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alt10

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  1. alt10

    War In Syria: The Real Reason

    just a question, not an argument https://www.schneier.com/crypto-gram/archives/2018/0415.html#3 <sarcasm>Why is a secular Syria so important for the Islamisation of Europe?</sarcasm>
  2. alt10

    The morality of luck

    John works hard and become rich Winston works hard and remain poor Which one has the strongest work ethic?
  3. alt10

    Gay pride

    Assuming that the state does not reduce its spending, tax reliefs for all translate into no tax reliefs for anyone. I would be voting (1) against having to pay more taxes and (2) against watering down the tax reliefs given to people that have a chance to produce babies.
  4. I like the way Ramit Sethi gets technical on those issues; this YT video is on a different subject, but it may help https://www.youtube.com/watch?v=NWpMxuVAd3I
  5. Granted. My intention was to point out that people may agree more about the faith thing if the game is to be played with real shekels
  6. Ok, plan B By tentatively translate the words once spoken by Rafail Noica, the axiomatic definition might be: The thing to which you would give your only son, that is your god.
  7. God may be axiomatic, but it has no characteristics. The axiomatic definition of a straight line still does not imply that a straight line has a beard. [edit]I would also say that the axiomatic definition of a straight line is not a proof that a straight line do exist; it is only a working concept that is true only in limited cases. For example, the definition assumes that infinity is a clear concept. However, the paradoxes derived from the concept of infinity (ie. the Ramanujan’s summation 1+2+3+…=-1/12, or the paradox where you can still fit additional guests within a hotel with infinitely many rooms where all rooms are occupied) prove the concept of infinity to be at least problematic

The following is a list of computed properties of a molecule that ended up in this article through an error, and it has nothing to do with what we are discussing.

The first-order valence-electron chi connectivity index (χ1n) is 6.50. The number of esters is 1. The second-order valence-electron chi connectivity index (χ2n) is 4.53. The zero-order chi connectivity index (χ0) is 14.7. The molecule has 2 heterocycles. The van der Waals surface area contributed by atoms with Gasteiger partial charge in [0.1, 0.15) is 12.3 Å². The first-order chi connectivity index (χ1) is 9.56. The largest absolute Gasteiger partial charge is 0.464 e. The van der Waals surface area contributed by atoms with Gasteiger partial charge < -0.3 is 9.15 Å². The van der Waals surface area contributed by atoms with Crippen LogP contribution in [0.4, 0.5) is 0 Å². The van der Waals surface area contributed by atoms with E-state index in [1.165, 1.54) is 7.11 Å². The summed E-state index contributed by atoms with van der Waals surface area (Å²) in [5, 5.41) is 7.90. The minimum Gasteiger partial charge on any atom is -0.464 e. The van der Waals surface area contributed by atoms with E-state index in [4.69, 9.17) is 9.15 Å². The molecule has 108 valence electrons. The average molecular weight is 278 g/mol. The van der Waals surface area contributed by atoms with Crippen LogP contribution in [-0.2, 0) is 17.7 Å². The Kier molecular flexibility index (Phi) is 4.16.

8. I find the principle of abrogation from islam particularly odd; there is a common myth in many religions, where the hero is put to a test by his deity; if the hero passes the test then the hero is good and dandy, otherwise he is an anti-hero. In the verses that support abrogation, the deity acts as a liar and the hero accepts the truth of that claim. In other words, the hero accepts as a fact that his deity is immoral. Within religious bounds, I see only two possible conclusions: either the deity is actually immoral, or the hero has failed the test miserably. As far as I know, because the islamic deity first claimed to be the Judeo-Christian god, muhammad has to be a false prophet. On the other hand, muslims believe that the life of muhammad is the model for a perfect life. Another point is that all muslims are expected to go to Mecca. To me, the only way to have some consistency is to look at the life of muhammad in reverse chronological order (ie. the part from Medina represents the state of the fallen man, while the part from Mecca represents what the man has to become). That POV doesn't strike me as something original, so my question would be on why this hasn't already become the mainstream interpretation of the islamic texts. My best interpretation is that the political leaders, when confronted with this POV, preferred to repress it as a choice between having an army with no cohesion because everybody is expected to be a liar vs. having an army with no desire to fight against non-muslim neighbors. This interpretation would be consistent with the endless fights for the leading position within muslims. Maybe i'm just over-generalizing here, but for many people the religious experience is the deepest form of self they are ever going to experience. If there is something that rejects universal ethics right at the core of a human soul, the tension should be pretty high and a unifying POV should spread quite easily.
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